REMARKS

Since in my own mind many of these posts have been "chapters," I'm splitting some of them out to separate blogs. But also, my audience is divided and quite different, one part from another. Many have dropped out and many have newly arrived. There are recognizable paper "book" versions of some of the posts that fit together.

I find that some people still assume that a blog is a sort of diary. This one is not. It is not for children, either in terms of subject or writing style. It's not written "down." Think academic magazine or column without footnotes.


SOCIAL MEDIA

My name shows up on google+ and twitter, but I only monitor and will not add you. I do NOT do Facebook though someone with the same name does. Please use plain email. My phone landline is in the phone book. I have no cell phone.

Other Blogs by me

IF YOU ARE LOOKING FOR INFORMATION ABOUT THE ART OF BOB SCRIVER, PLEASE GO TO: www.scriverart.blogspot.com.

Notes from Alvina Krause between 1957-1961 are posted at www.Krausenotes.blogspot.com


TWO REBLOGS:
Fiction about Indians at www.willowsticks.blogspot.com
Essays about Indians at www.siksikaskinitsiman.blogspot.com



Monday, May 30, 2011

AVENUE MONTAIGNE: Review and Reflection

The lead “citizen” review for “Avenue Montaigne” says:   “This is very glossy mainstream French stuff; could do well with the older US art-house crowd,”  Chris Knipp    Well, that’s ME!  Though admittedly it’s a hard identity to maintain in Valier.  Thank goodness for Netflix!  (I often look up the critics -- be warned.  This one is a very rarified and sophisticated print maker in San Francisco, so he knows his art houses.)

Avenue Montaigne” has a totally different title in France. (It’s a French movie.)  Never mind.  You won’t need the French version here.  Actually it’s a Leslie Caron gamine movie, nearly a musical except for not so much dancing.  If Leslie Caron sang, this would be a Leslie Caron movie.  Or maybe Audrey Hepburn, though she’s not quite so bouyant.   Cecile de France has the key part.  One reviewer says she looks like Jean Seberg, but I was thinking of that little sprite who played Peter Pan -- the one who had a bad eye.   Sandy . . .?  You could also call this an Eiffel Tower movie, if you think of that structure encrusted with twinkling lights, like an expensive store at Christmas.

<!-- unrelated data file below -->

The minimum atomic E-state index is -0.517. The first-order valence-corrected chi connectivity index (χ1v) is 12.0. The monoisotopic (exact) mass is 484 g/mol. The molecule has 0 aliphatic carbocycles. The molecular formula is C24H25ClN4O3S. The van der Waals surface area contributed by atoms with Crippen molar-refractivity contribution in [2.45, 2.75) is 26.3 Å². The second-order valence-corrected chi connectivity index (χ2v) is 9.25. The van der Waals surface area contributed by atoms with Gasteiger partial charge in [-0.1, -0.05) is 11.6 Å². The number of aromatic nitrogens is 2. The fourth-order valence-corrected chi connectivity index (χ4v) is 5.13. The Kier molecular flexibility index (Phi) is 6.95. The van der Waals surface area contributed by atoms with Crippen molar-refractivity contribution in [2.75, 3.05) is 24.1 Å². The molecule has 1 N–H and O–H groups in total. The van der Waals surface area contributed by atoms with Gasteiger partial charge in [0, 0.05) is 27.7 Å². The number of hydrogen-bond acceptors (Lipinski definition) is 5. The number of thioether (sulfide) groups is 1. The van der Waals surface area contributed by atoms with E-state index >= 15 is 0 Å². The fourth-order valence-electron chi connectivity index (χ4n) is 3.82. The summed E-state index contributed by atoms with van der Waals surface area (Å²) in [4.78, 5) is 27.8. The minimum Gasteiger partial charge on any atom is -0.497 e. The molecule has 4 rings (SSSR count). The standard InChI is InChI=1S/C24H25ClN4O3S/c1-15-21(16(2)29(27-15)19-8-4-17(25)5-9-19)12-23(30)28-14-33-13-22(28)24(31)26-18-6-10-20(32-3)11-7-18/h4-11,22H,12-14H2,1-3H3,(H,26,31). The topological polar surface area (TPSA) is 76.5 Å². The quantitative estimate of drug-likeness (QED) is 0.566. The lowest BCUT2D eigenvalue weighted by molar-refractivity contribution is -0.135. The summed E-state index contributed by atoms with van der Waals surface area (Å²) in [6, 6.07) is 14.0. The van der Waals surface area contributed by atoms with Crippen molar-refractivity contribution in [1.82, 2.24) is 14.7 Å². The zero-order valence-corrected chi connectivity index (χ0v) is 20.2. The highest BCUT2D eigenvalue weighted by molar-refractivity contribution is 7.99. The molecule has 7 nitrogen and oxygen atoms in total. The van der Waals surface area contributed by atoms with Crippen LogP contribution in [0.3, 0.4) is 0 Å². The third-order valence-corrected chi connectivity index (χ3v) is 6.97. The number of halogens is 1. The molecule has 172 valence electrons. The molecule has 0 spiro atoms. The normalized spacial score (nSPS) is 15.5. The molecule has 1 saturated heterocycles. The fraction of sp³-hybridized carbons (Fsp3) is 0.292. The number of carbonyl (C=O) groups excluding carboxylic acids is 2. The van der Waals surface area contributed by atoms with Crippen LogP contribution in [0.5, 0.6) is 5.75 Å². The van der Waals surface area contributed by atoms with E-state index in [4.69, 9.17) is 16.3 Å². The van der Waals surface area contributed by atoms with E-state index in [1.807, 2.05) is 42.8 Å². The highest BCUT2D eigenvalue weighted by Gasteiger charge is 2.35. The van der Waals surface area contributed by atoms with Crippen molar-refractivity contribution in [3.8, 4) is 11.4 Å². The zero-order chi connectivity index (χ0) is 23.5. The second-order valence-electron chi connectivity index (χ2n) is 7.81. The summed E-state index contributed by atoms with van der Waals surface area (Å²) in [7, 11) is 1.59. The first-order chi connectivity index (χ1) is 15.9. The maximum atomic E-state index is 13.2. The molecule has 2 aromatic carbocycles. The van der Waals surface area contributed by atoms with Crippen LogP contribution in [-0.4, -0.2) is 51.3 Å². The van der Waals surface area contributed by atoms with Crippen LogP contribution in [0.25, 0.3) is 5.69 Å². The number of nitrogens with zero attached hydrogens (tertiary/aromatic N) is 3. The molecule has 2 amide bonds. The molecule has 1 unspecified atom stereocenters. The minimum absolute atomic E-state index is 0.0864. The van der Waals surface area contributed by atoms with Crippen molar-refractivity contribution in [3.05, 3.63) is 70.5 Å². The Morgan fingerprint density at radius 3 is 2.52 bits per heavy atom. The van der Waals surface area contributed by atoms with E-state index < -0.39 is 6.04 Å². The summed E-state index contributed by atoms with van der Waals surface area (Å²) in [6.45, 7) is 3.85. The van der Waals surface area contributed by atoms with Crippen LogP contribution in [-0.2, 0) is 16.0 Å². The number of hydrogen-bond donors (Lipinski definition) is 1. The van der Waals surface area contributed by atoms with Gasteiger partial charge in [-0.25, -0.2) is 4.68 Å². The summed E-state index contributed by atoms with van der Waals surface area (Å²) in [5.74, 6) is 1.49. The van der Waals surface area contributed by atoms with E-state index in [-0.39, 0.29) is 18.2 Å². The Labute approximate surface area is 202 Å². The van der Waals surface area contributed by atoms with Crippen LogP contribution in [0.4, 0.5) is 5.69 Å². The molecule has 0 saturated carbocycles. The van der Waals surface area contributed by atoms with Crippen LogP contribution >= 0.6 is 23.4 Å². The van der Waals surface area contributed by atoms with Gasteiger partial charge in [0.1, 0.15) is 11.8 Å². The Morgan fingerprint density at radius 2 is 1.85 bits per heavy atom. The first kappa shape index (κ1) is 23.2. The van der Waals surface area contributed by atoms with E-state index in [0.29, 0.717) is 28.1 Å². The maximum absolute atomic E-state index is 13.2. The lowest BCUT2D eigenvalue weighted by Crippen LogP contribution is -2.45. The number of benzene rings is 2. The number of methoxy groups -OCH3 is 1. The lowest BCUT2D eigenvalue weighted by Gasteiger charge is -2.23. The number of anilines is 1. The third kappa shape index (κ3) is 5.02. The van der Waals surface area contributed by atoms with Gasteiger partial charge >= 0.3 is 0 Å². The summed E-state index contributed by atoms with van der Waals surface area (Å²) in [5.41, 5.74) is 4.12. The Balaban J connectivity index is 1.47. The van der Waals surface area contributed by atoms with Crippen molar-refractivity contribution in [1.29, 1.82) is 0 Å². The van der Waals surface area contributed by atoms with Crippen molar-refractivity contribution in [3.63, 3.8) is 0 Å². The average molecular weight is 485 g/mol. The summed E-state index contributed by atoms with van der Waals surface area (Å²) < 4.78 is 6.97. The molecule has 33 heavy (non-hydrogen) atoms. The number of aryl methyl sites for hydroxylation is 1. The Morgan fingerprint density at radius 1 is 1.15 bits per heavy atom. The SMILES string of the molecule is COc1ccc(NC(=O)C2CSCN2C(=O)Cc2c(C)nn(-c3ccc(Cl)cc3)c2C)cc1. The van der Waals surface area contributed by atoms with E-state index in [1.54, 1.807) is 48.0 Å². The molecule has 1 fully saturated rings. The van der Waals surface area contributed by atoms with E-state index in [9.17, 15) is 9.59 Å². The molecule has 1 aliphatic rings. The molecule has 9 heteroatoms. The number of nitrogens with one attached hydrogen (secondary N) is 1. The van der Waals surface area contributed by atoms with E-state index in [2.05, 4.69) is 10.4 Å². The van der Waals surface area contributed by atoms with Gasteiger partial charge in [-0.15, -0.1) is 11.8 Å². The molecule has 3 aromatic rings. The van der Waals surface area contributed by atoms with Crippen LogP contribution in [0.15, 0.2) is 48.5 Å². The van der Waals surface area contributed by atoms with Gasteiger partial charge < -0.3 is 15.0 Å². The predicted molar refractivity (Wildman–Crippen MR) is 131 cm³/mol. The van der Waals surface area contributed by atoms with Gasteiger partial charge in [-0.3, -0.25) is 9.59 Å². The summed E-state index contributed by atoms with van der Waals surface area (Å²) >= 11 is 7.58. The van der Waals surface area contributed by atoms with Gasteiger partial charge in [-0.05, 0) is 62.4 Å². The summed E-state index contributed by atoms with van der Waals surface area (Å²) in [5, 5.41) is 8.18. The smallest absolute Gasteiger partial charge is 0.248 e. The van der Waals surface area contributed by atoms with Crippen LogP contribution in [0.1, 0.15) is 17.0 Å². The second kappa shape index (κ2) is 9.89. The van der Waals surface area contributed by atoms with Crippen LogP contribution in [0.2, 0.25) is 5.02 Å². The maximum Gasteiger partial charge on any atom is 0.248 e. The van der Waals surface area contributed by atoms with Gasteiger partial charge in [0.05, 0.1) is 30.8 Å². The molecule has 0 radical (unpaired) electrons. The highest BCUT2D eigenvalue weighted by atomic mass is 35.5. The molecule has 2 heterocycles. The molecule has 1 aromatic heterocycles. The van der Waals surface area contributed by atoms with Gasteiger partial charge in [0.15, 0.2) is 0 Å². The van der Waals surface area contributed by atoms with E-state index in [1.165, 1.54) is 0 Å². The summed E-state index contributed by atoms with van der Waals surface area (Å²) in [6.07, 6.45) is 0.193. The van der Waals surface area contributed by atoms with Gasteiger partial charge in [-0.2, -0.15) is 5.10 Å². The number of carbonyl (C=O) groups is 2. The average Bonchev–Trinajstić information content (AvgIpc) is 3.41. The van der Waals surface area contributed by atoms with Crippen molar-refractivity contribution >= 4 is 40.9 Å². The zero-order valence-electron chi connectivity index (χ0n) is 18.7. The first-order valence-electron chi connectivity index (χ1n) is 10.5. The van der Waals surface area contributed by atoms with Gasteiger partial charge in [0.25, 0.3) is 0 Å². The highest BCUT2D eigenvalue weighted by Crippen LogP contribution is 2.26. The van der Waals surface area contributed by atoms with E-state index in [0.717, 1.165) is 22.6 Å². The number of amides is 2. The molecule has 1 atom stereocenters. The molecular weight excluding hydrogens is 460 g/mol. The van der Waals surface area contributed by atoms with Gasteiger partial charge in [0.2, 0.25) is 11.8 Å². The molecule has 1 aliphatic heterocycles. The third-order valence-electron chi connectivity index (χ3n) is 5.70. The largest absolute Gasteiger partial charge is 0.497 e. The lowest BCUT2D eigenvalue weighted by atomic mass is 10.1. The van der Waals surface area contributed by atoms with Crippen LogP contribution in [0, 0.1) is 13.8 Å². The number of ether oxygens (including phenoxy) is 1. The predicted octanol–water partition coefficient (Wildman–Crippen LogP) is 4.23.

The plot is three-pronged and interwoven around the theme of people who are at the top of their game to the naked cultural eye, but who actually crave something different, something more, mostly because they ARE at the top of their game.  Such feelings are not controllable by outside forces, but -- one might say -- come from the heart.  An aging art collector is selling his fine collection (you’ll recognize them), the concert pianist wants to play for plain citizens, and the comedy actress is ready to get serious.  “Jessica” wanders among them wide-eyed.

It’s real and it’s not.  Who cares?  The sets are beautiful, the repartée is fast and funny, the people are appealing.  I do not know whether French directors have to pander to producers as much as they do in the USA, but if they do, the producers appear to have much better educations as well as much higher expectations of their audience.  I just watched “Earthsea” over again with the director’s voice-over on, and was even more determined to warn everyone away.  This guy, asked by the Sci-Fi channel to direct a delicate, informed, Jungian, philosophical fantasy instead refers to Errol Flynn with dragons, which he thinks are animals.  And male.  He can't tell Ariadne's thread from Hansel and Gretel's bread crumbs.  Clearly, he didn’t bother to read the books.  As if it would have mattered to him.  He’s only about himself.